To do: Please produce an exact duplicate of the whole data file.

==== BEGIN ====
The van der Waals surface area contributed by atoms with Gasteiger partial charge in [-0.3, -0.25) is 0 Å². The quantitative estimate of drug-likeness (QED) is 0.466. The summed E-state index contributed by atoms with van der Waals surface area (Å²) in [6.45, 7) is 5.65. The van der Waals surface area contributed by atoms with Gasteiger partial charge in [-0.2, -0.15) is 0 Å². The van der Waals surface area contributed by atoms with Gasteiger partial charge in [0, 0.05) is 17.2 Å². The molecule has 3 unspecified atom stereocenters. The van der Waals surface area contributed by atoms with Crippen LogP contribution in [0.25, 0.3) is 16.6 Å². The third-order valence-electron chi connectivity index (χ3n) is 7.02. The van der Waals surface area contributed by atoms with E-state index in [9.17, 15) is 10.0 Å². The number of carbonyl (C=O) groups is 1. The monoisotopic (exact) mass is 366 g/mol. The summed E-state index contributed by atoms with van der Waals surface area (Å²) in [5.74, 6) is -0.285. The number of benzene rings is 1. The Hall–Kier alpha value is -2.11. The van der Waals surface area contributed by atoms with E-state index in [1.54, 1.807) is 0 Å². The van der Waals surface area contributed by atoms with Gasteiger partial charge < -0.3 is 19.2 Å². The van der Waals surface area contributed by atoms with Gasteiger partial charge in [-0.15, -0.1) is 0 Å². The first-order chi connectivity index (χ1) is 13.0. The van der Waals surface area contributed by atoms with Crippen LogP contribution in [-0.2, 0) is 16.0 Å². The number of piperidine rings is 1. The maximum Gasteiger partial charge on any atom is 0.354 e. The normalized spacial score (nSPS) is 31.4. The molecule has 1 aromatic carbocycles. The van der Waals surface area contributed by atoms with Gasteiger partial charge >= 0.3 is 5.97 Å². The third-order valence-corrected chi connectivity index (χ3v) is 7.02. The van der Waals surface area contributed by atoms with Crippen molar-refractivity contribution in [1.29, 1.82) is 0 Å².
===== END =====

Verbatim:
The van der Waals surface area contributed by atoms with Gasteiger partial charge in [-0.3, -0.25) is 0 Å². The quantitative estimate of drug-likeness (QED) is 0.466. The summed E-state index contributed by atoms with van der Waals surface area (Å²) in [6.45, 7) is 5.65. The van der Waals surface area contributed by atoms with Gasteiger partial charge in [-0.2, -0.15) is 0 Å². The van der Waals surface area contributed by atoms with Gasteiger partial charge in [0, 0.05) is 17.2 Å². The molecule has 3 unspecified atom stereocenters. The van der Waals surface area contributed by atoms with Crippen LogP contribution in [0.25, 0.3) is 16.6 Å². The third-order valence-electron chi connectivity index (χ3n) is 7.02. The van der Waals surface area contributed by atoms with E-state index in [9.17, 15) is 10.0 Å². The number of carbonyl (C=O) groups is 1. The monoisotopic (exact) mass is 366 g/mol. The summed E-state index contributed by atoms with van der Waals surface area (Å²) in [5.74, 6) is -0.285. The number of benzene rings is 1. The Hall–Kier alpha value is -2.11. The van der Waals surface area contributed by atoms with E-state index in [1.54, 1.807) is 0 Å². The van der Waals surface area contributed by atoms with Gasteiger partial charge < -0.3 is 19.2 Å². The van der Waals surface area contributed by atoms with Gasteiger partial charge in [-0.15, -0.1) is 0 Å². The first-order chi connectivity index (χ1) is 13.0. The van der Waals surface area contributed by atoms with Crippen LogP contribution in [-0.2, 0) is 16.0 Å². The number of piperidine rings is 1. The maximum Gasteiger partial charge on any atom is 0.354 e. The normalized spacial score (nSPS) is 31.4. The molecule has 1 aromatic carbocycles. The van der Waals surface area contributed by atoms with Gasteiger partial charge >= 0.3 is 5.97 Å². The third-order valence-corrected chi connectivity index (χ3v) is 7.02. The van der Waals surface area contributed by atoms with Crippen molar-refractivity contribution in [1.29, 1.82) is 0 Å².